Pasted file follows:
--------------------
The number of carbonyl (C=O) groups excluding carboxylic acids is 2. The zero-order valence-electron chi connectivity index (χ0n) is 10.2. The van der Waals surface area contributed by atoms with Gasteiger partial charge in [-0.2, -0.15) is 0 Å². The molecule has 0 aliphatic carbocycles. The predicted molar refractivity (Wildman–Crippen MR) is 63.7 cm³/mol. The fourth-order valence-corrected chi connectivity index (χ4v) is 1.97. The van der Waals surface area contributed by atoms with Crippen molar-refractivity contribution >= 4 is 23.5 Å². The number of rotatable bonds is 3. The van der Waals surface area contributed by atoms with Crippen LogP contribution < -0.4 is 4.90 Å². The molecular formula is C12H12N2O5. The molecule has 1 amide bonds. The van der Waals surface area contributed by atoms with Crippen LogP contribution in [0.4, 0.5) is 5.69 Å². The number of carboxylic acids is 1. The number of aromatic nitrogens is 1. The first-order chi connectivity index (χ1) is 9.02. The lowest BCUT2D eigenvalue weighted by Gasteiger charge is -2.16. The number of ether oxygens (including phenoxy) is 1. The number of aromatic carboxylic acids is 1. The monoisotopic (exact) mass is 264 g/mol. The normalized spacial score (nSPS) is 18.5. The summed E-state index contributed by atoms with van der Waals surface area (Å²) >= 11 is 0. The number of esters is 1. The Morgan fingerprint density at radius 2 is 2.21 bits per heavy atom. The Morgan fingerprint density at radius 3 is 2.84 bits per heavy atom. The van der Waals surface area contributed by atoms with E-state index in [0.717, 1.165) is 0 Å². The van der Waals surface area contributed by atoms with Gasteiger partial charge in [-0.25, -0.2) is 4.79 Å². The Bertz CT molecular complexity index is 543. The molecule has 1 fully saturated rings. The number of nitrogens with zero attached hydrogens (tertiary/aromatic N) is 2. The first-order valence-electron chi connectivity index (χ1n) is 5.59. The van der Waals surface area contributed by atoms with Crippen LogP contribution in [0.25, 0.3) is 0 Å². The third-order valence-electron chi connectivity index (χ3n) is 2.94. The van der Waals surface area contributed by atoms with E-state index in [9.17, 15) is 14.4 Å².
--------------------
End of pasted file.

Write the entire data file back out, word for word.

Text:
The number of carbonyl (C=O) groups excluding carboxylic acids is 2. The zero-order valence-electron chi connectivity index (χ0n) is 10.2. The van der Waals surface area contributed by atoms with Gasteiger partial charge in [-0.2, -0.15) is 0 Å². The molecule has 0 aliphatic carbocycles. The predicted molar refractivity (Wildman–Crippen MR) is 63.7 cm³/mol. The fourth-order valence-corrected chi connectivity index (χ4v) is 1.97. The van der Waals surface area contributed by atoms with Crippen molar-refractivity contribution >= 4 is 23.5 Å². The number of rotatable bonds is 3. The van der Waals surface area contributed by atoms with Crippen LogP contribution < -0.4 is 4.90 Å². The molecular formula is C12H12N2O5. The molecule has 1 amide bonds. The van der Waals surface area contributed by atoms with Crippen LogP contribution in [0.4, 0.5) is 5.69 Å². The number of carboxylic acids is 1. The number of aromatic nitrogens is 1. The first-order chi connectivity index (χ1) is 9.02. The lowest BCUT2D eigenvalue weighted by Gasteiger charge is -2.16. The number of ether oxygens (including phenoxy) is 1. The number of aromatic carboxylic acids is 1. The monoisotopic (exact) mass is 264 g/mol. The normalized spacial score (nSPS) is 18.5. The summed E-state index contributed by atoms with van der Waals surface area (Å²) >= 11 is 0. The number of esters is 1. The Morgan fingerprint density at radius 2 is 2.21 bits per heavy atom. The Morgan fingerprint density at radius 3 is 2.84 bits per heavy atom. The van der Waals surface area contributed by atoms with E-state index in [0.717, 1.165) is 0 Å². The van der Waals surface area contributed by atoms with Gasteiger partial charge in [-0.25, -0.2) is 4.79 Å². The Bertz CT molecular complexity index is 543. The molecule has 1 fully saturated rings. The number of nitrogens with zero attached hydrogens (tertiary/aromatic N) is 2. The first-order valence-electron chi connectivity index (χ1n) is 5.59. The van der Waals surface area contributed by atoms with Crippen LogP contribution in [0.25, 0.3) is 0 Å². The third-order valence-electron chi connectivity index (χ3n) is 2.94. The van der Waals surface area contributed by atoms with E-state index in [9.17, 15) is 14.4 Å².